Notion of Choice

How did we ever get the notion that choice is possible? For instance, it seems like the concept is deeply ingrained in our society. But of course, that doesn’t make it true — as history points out, many ideas once thought valid, no longer are.

It seems as though a lot of suffering follows from the idea that we’re able to make choices. For instance, we tend to negatively judge others and ourselves for “making poor choices”. But when we look deeper, we can see that no choices were made, people come into this world with a mind full of natural tendencies and preferences which are further shaped by their surroundings.

Perhaps it’s just another odd predicament that life puts us through. We seem to be dropped into the world amongst a sea of confusion. And the understanding we seek isn’t actively discovered, but passively revealed over the course of our lives. For instance, we’re surrounded by the seemingly unimportant, and it’s not until we experience a sudden moment of clarity, that we’re able to recognize the significance of what we’ve seen.

And if choice was possible, wouldn’t we choose to be better than we are? If individuals have the power of choice, wouldn’t the collective whole of society also choose to be the best it could be? But instead, we struggle to improve, as individuals and as a society.


8 thoughts on “Notion of Choice

  1. When we embark on this journey of life, we have to make decisions.. isn’t that true?
    So how do we decide and what do we decide from if there are no choices available to us?
    It all seems a little confusing to me. I get your notion that we are not given the choices, we just act depending on our personalities and the circumstances/situations we are in at a particular point of time.
    But if there are not choices, what do we act on?
    My thoughts are quite muddled on this matter.

    • If we acted as a result of choices, we would sit motionless until we decided to act. But this is not the case — we are driven to act — we have no choice in the matter.

      We are compelled by urges, wherever they come from, to not sit still. For instance, we have urges to eat, urges to communicate (be it verbal or written), urges to befriend certain people, and urges to engage in all sorts of activities.

      Another example: did you choose to write this comment, or were you urged to write it, perhaps by a need for clarity?

      So to answer your first question, no, we do not need to make any decisions, we’re just following our urges, like a raft down a river.

      Does this help at all?

      • Yes, that certainly answers my question. Thank you.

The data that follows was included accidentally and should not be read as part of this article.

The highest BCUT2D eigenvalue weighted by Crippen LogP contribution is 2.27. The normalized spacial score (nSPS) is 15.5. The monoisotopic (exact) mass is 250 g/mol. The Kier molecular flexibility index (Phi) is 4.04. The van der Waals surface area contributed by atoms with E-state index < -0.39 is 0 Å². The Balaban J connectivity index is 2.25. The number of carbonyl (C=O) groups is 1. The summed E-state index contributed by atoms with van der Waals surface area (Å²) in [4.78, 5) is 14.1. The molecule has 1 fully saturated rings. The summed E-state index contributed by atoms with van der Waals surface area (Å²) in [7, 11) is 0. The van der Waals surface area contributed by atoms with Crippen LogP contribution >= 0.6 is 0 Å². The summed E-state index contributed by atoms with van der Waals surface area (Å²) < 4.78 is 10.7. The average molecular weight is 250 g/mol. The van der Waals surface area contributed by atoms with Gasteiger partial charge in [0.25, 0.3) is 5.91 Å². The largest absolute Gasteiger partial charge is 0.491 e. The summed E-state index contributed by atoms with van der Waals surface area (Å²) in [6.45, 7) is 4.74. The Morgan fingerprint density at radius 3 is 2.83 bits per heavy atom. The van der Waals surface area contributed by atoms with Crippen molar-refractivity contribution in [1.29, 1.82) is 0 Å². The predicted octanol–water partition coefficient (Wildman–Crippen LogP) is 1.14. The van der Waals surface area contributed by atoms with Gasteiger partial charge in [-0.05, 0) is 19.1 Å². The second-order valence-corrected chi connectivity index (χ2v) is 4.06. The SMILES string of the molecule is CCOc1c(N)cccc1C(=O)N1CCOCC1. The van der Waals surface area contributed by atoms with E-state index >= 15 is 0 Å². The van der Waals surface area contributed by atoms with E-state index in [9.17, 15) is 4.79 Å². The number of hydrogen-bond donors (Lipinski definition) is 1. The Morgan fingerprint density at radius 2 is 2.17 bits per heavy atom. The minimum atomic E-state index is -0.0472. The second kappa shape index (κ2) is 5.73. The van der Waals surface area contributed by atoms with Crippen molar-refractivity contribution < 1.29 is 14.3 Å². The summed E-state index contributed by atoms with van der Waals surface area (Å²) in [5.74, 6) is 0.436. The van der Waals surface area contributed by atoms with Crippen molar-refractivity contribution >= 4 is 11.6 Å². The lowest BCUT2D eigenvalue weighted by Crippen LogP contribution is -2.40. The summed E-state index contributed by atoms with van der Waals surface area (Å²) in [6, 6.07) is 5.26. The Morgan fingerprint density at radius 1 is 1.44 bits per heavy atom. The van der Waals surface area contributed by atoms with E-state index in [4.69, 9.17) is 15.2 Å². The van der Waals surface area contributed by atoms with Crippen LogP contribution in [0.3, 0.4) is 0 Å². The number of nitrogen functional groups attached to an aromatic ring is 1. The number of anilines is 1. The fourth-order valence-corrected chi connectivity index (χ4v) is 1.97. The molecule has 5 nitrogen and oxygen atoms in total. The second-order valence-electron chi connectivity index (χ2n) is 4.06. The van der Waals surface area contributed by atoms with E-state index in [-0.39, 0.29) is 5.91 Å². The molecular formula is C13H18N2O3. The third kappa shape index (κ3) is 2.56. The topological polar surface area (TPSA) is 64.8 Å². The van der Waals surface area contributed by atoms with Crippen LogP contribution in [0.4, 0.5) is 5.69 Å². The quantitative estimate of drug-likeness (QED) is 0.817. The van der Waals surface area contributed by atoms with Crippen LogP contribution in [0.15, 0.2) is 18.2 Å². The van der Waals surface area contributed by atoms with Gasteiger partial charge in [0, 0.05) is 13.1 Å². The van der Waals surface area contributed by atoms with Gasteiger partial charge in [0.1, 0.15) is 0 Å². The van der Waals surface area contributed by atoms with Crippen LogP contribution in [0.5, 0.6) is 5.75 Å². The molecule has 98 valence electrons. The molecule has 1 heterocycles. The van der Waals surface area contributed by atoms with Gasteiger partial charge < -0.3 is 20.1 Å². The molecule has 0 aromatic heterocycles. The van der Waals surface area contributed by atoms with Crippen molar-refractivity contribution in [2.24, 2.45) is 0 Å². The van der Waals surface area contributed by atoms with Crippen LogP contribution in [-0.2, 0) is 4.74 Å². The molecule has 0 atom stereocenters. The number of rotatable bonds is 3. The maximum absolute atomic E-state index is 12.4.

you have clearly put forward your point and that certainly helps but it raises certain questions as well.
        where do these urges come from? may be from the need of something.. so what are needs? and do we always act on the basis of what we need?
        if it is so, why do we participate in dangerous activities or the immoral ones, of course there is no need for us to act like that?

      • No, it does not seem like urges originate from needs. As you point out, many urges are not based around our survival.

        As for where these urges truly originate, I believe that answer is unknowable. Because we don’t know what life is, we can never know what propels us to participate in this world. We can speculate as to the source, but it’ll only be a fanciful guess.

        Do you disagree with the overall premise: that we’re driven by unknown impulses, unable to decide anything?

      • I agree with nothing. I disagree with nothing. As you have well pointed out we can just speculate..
        Though the idea of unknown impulses is thought provoking and I would have to ponder over it furthermore.
        But thank you for answering my questions and clarifying my doubts.

  2. Excellent post. What are your thoughts, then, in the context of a relationship or parenting? These are, as you describe them, struggles in terms of improving our effectiveness. Would you say that giving this philosophy some daily consideration may improve our communication and reduce our judgment of our loved ones? That is, in realizing that our spouses’ or children’s actions and words (or our own, for that matter) are merely the product of unexplained urges and impulses we can then more easily find happiness in our lives? I’m curious about how your assertions might apply to or affect our daily lives. Thanks!

    • Yes, I’ve noticed that when I apply this philosophy to my everyday life, it makes dealing with people’s actions easier. For instance, even the concept of “forgiveness” becomes mostly unnecessary. I’m not sure it improves our communication, but it certainly reduces the judgement we place on loved-ones and ourselves.

      For example, I’ll experience anger at times, but I’ll immediately calm down and realize the situation was just a perfect-storm of aggravation. I don’t judge myself for it, or anyone involved, and I move on. If I have trouble moving on, I just keep thinking about how we’re not in control of this world, how actions are not a choice, and that life should be a source of enjoyment for me and everyone I interact with, then I let it go.

      So yes, with me as the guinea-pig, I’d say this, as well as my overall philosophy, is a practical method of finding happiness in one’s daily life — at least from my perspective. My entire blog tends to be about the philosophy I’ve developed in order to make life enjoyable for myself.

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